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We currently run Windows Server 2012 on our company's server. This handles the local domain, user accounts and file sharing etc. The server is RAIDED, and separately to this I also run a daily backup of the server and its bare metal state to a removable USB caddy. Generally our entire data requirement is between 150-175GB.

The problem I have comes from the fact that the building we work out of is considered a high fire risk, so an online backup solution is of huge importance.

I have previously run Dropbox as a service on the Server to backup our main files. In the main this worked OK but in recent weeks I've have had constant issues with conflicted copies of files which has caused no end of stress and extra work as people have worked on older version of files not realising and then having to combine two documents together to ensure they're working with the most up-to-date version.

I'm looking to set up an alternative online backup solution and have explored various other similar services such as Google Drive, Sugar Sync, One Drive etc, but none of them officially work on Windows Server without hacky kludges, if they even work at all and even if I get one to work, I'm worried about Conflicted copies as clearly these services are not strictly designed for use on a server in this way.

And so I'm considering buying a WD 4TB My Cloud NAS. I'm just not sure whether I should move all my shared files from the server to the NAS, and share them from there, or whether I should mirror the data to the NAS and back that up online separately.

From what I've read the NAS will serve the files just fine, but I'm worried this would be much slower for my users than the existing server.

But at the same time I'm also worried about conflicted copies and ensuring that our critical files are backed up online at least every two days.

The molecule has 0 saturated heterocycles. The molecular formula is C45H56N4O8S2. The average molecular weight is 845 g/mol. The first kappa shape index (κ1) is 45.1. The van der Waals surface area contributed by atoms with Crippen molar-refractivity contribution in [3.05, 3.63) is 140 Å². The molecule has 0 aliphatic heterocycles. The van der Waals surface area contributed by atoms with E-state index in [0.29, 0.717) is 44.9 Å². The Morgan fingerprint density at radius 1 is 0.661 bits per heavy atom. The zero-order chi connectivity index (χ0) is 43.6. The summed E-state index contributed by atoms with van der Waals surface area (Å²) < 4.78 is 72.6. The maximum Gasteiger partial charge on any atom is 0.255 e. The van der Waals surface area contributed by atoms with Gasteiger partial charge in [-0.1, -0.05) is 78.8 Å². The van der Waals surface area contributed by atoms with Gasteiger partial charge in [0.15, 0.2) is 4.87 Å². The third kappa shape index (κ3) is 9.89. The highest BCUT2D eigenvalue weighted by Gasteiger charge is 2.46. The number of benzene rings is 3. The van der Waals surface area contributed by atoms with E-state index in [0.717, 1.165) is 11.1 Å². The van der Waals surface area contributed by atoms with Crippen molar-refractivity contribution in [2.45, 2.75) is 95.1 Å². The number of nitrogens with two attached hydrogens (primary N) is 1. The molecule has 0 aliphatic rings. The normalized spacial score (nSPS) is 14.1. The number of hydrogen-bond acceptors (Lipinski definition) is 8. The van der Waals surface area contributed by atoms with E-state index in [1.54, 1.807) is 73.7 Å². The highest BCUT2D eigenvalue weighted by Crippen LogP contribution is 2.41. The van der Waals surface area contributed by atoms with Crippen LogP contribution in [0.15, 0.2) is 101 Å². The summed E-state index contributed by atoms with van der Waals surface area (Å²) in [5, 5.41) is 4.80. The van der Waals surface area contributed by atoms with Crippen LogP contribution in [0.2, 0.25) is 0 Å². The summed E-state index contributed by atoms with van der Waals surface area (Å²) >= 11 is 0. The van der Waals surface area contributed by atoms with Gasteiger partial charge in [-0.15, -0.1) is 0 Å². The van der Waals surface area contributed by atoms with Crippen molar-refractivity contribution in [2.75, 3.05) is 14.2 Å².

Any advice would be gratefully appreciated.

  • Stop using consumer grade stuff for for your business. Find a reseller you like at CDW, SHI, or similar. Let their consultants work the problem for you. – longneck Jun 13 '16 at 13:30
  • longneck - I posted in here because I'm trying to do this properly as opposed to on the cheap. – rhorne Jun 13 '16 at 13:43
  • I have previously run Dropbox as a service on the Server to backup our main files - Dropbox, OneDrive, GoogleDrive, SugarSync, etc., etc. aren't enterprise backup solutions for your server or your enterprise data. Use the right tool for the job. Mozy Pro, CrashPlan Pro, etc., etc. are enterprise backup solutions. If you need a cloud based bare metal backup solution then look into Acronis, Intronis, Carbonite, etc., etc. – joeqwerty Jun 13 '16 at 13:46
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I would say every option which you have listed is good. But let's start from beginning.

  1. If the issues itself is about committing changes in files then XCOPY command line tool in windows would be your friend.
  2. Microsoft One drive works natively without any hacks or additional job required. On top of that, if you have business edition then you are on win/win position, because other than the fact it does commits all changes to files, it also gives you possibility to have (at least several)versions of files which was also valid point for you.
  3. Physical NAS never will be slower than your server, especially when it would be connected to local network (not virtual appliance, and for example have RAID 1). Which also will for sure give you possibility to restore different versions of files.
  4. There are other tools available on network which would give you that possibilities such as bacula for backup. owncloud for "file level nas for free".

It's only matter of you choice, possible funds to spent, and possibly time which you want to be working to get everything done correctly. Obviously cloud things are easiest and you don't need to manage it (therefore got more time for other stuff).

  • Thanks for your response Michal. So setting a daily batch file using Xcopy to incrementally copy all key files on to the NAS daily, and then having that backup to the cloud using the NAS's own service, isn't an unreasonable suggestion? This is only ever meant to be by secondary backup in the event of a disaster, but having remote access and multiple revisions is a nice luxury. – rhorne Jun 13 '16 at 13:45
  • that's very decent solution. And that's precisely how it suppose to be done:). But please remember to synchronize your NAS device as a folder with onedrive, then not only you will have a very solid cloud backup but also versioning of files. Initial synchronization will be long, but afterwards only changes will be passed (won't be a network issue). – Michal Jun 14 '16 at 6:33

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